By Jared Chausow
By Katie Toth
By Elizabeth Flock
By Albert Samaha
By Anna Merlan
By Jon Campbell
By Jon Campbell
By Albert Samaha
With the glory of Lord Stanley's mighty chalice now within spitting distance for this season's NHL elite, the time for retribution by roundhouse has long since passed. The modern-day version of playoff hockey doesn't include bare-knuckled Pier 6ers at center ice any more. True intimidation comes by way of heat-seeking defensemen, who hurtle through the neutral zone like stealth bombers closing in on their target. With their mark in the crosshairs, they strike hard and deliver their message: "This is my house, and I'll be here all series long!"
At this point, there isn't time to think; when the frozen biscuit is flying around the ice surface, conscious thought takes a backseat to pure instinct. This deep in the playoffs, it's crunch or be crunched, and absolutely no one is a more effective on-ice assassin than Devil thumper Scott Stevens.
The veteran blueliner came into the NHL nearly 20 years ago as a rumbling rearguard at a time when the game seemed more like the WWF on skates than the skill show it is today. Though his fistic days are in the past, Stevens's New Jersey teammates are more than thrilled that he's on their side, cracking other people's skulls, and they don't have to worry about being on the business end of one of the bone-jarring blows that have become his signature.
Over the past two playoffs Stevens has been among the most valuable players in Devil garb, arguably winning series singlehandedly with his unequaled hitting prowess. Remember that Eric Lindros guy? The last time he was on skates, his game ended with a one-way trip to Rubber Knee Boulevardcourtesy of Mr. Stevens. The former Flyer star hasn't laced them up sinceand that was in last year's playoffs!
This season has seen more of the same, with Stevens leaving his mark on the Carolina Hurricanes in the first round. He had two crushing hits and an emphatic ice-ring win in that series to help the Devs to a six-game triumph. Towards the end of Game 2, an unwary Shane Willis ate a Stevens shoulder in the mush, sending him out with a slight concussion and planting a seed of animosity for the remainder of the series. In Game 3, Stevens one-upped himself, laying a huge hit on 'Canes captain Ron Francis that had the Carolina veteran staggering all the way to the bench like Joe Frazier after a George Foreman haymaker"Down goes Francis! Down goes Francis!" He, too, was out with a concussion and Carolina was soon out of the playoffs. But before the Devs closed it out, Stevens spent the rest of the series as the clear target of the Carolina team. He would be challenged by 'Canes defenseman Sandis Ozolinsh, who took a bare-knuckled whuppin' in a courageous but doomed effort to stand up to Stevens and his physical brand of justice.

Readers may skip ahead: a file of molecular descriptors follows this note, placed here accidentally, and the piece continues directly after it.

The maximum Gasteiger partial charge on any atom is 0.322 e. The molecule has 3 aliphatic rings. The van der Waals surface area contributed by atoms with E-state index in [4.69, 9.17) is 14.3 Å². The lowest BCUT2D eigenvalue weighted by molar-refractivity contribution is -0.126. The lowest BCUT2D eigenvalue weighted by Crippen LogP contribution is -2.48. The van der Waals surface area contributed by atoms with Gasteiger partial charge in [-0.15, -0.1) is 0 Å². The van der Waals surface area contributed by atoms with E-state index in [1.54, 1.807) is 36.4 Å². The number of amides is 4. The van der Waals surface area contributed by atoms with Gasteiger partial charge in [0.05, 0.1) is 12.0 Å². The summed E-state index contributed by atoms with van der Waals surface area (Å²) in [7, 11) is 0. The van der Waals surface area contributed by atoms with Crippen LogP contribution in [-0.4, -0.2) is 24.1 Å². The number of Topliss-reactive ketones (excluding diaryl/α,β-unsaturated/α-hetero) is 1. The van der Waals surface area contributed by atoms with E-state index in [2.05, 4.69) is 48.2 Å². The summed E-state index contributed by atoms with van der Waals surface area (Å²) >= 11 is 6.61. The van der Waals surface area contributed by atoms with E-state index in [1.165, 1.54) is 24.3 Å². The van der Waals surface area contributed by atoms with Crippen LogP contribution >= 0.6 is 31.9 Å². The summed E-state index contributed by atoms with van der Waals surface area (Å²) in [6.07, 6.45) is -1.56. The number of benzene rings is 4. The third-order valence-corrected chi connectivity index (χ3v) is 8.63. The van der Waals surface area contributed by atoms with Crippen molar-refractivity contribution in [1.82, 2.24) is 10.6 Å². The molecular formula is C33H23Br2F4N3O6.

Next up for the Stevens hit parade are the Colorado Avalanche, who have potential targets like Joe Sakic, Milan Hedjuk, and Alex Tanguay for the Devil detonator to set his sights on. Play in the neutral zone will be the key to this Stanley Cup Finals, as the Avs have a pair of backline boppers themselves in the likes of Rob Blake and Adam Foote (not to mention Ray Bourque). Blake might be second only to Stevens in molar-loosening body checks, and whoever lays claim to that center section of ice will give his team a huge advantage in a matchup that should provide great entertainment for hockey fans. If only Colorado stud Peter Forsberg were healthy and on the icenow that would be a matchup to watch: Stevens and Forsberg head-to-head! Oh well, maybe next year.
Until next time, see ya in the Sin Bin!
This Year's Playoff Pugilists:
April 17 Bobby Holik (NJ) vs. Dave Karpa (CAR); Round 1, Game 3: These two break from the pack to the delight of the raucous Hurricane faithful. Into the near circle they dance, with Holik holding Karpa in close. In response, Karpa works the body. With Holik barely holding on, Karpa goes with a noogie attack on the top of Bobby's dome until the zebras work their way into the fray and separate the combatants.
April 17 Brian Rafalski (NJ) vs. Tommy Westlund (CAR); Round 1, Game 3: After Scott Stevens lays out Ron Francis early in this game, all of the 'Canes go after the Devils' captain. A melee along the boards sees sticks and gloves a-scattered, and out of the mix comes an unlikely pairing of Rafalski and Westlund, former teammates with the Swedish National Team. They take center stage and Rafalski works the helmet and jersey off Westlund, landing a nice uppercut along the way. They spin apart, attempt to take off their shoulder pads and go in for Round 2, but are held off by the linesmen.
April 17 Scott Stevens vs. Sandis Ozolinsh (CAR); Round 1, Game 3:It's definitely fight night in Carolina! This third eruption of the game takes place in front of the Devil bench, where, yes, our main man Stevens answers the challenge of Ozolinsh. The Jersey boy starts with a straight right hand, then backs off and beckons his adversary on. Then they square off in earnest, Stevens unleashing a flurry of rights to the back of Sandis's head, taking him down to the ice and feeding him a few nifty lefts from close range. Props to Ozo for his show of heart, but this mismatch ends accordingly, with Stevens the proud victor and the Devs moving onward.